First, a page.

Monkeys are superior to men in this: when a monkey looks into a mirror, he sees a monkey.
Metaphysics is not reality. . . . Metaphysics is a restaurant where they give you a thirty-thousand-page menu and no food.
Don’t think, but look.
The apple tree never asks the beech how he shall grow, nor the lion, the horse, how he shall take his prey.
If God didn’t want man to hunt, he wouldn’t have given us plaid shirts.
Time . . . is not a great healer. It is an indifferent and perfunctory one. Sometimes it does not heal at all. And sometimes when it seems to, no healing has been necessary.
One must be deeply aware of the impermanence of the world. This realization is not achieved by some temporary method of contemplation. It is not creating something out of nothing and then thinking about it. Impermanence is a fact before our eyes. Do not wait for the teachings from others, the words of the scriptures, and for the principles of enlightenment. We are born in the morning and we die in the evening; the man we saw yesterday is no longer with us today.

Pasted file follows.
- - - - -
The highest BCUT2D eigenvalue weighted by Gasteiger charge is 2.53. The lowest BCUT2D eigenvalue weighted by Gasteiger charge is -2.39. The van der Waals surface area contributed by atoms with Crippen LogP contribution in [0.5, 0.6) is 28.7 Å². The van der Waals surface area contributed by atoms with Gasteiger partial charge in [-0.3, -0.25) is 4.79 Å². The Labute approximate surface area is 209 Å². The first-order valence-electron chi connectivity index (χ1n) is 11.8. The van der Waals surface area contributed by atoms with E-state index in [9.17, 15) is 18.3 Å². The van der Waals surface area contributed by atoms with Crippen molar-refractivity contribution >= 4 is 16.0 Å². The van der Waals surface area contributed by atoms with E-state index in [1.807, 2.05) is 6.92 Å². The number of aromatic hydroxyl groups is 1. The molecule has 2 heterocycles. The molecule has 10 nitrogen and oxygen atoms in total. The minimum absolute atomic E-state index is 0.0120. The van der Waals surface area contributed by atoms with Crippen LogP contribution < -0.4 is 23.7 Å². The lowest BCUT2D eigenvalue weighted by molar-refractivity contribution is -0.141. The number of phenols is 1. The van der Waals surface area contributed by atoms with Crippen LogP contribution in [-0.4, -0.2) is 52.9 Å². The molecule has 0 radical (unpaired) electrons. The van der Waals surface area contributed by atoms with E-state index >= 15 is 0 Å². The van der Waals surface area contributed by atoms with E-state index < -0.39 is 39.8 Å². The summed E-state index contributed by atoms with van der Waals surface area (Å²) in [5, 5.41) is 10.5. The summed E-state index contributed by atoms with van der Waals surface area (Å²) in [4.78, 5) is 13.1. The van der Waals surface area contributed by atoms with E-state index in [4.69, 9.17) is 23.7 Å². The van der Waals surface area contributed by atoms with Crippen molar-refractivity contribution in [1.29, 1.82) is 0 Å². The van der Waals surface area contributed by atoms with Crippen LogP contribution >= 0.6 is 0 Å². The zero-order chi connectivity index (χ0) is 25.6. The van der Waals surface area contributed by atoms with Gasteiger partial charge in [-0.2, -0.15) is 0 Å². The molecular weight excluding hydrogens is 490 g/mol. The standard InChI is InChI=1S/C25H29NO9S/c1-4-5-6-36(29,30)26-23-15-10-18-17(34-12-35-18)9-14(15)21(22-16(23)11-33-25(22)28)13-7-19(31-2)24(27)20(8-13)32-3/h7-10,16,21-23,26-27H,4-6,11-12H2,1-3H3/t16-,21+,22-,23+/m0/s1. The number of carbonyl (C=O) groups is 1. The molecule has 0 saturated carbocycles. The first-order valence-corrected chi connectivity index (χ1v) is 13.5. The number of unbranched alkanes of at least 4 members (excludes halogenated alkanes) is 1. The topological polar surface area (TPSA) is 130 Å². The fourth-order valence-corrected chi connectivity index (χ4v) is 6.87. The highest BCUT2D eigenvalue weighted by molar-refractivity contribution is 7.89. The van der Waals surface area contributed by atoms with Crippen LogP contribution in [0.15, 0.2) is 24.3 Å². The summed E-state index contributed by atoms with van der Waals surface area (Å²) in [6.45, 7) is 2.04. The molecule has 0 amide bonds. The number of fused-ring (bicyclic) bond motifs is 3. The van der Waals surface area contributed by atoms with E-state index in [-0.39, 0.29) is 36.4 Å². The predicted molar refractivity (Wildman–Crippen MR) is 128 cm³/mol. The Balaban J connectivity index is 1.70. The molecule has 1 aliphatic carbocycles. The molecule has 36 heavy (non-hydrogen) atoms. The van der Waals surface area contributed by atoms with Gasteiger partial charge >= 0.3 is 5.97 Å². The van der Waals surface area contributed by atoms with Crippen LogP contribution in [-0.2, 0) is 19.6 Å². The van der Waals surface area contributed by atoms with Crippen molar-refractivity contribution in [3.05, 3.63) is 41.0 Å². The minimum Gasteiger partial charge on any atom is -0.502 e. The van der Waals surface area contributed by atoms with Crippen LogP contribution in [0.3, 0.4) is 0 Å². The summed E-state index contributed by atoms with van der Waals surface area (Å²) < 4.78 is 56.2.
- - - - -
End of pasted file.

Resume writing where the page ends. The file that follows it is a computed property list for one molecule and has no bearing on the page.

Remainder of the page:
The dead carry with them to the grave in their clutched hands only that which they have given away.
One must stop before one has finished.
It is only possible to live happily ever after on a day-to-day basis.
Because human consciousness must involve both pleasure and pain, to strive for pleasure to the exclusion of pain is, in effect, to strive for the loss of consciousness.
We speak of amnesia as if it were unusual.
After the last rains left the sky and remained on the ground — clear sky, earth wet and mirrorlike — the greatest clarity of life . . . left a sky of its own in the soul and a freshness of its own in the heart. Like it or not, we are slaves of the hour and its colors and forms, subjects of the sky and the earth. Even that part of us that burrows deepest into itself, disdaining its surroundings, does not burrow along the same paths when it rains as when the sky is clear.
Your eyes. It’s a day’s work looking into them.
Sorrows cannot all be explained away. . . . In a life truly lived, grief and loss accumulate like possessions.
The hardest years in life are those between ten and seventy.
Christianity teaches that we should love our enemies, but fails to outline the steps required to evolve that capacity; it forgets that loving our enemies is the end point, not the beginning point, of spiritual practice.
When he’s late for dinner, I know he’s either having an affair or is lying dead on the street. I always hope it’s the street.
Penetrating so many secrets, we cease to believe in the unknowable. But there it sits, nevertheless, calmly licking its chops.
I think we are responsible for the universe, but that doesn’t mean we decide anything.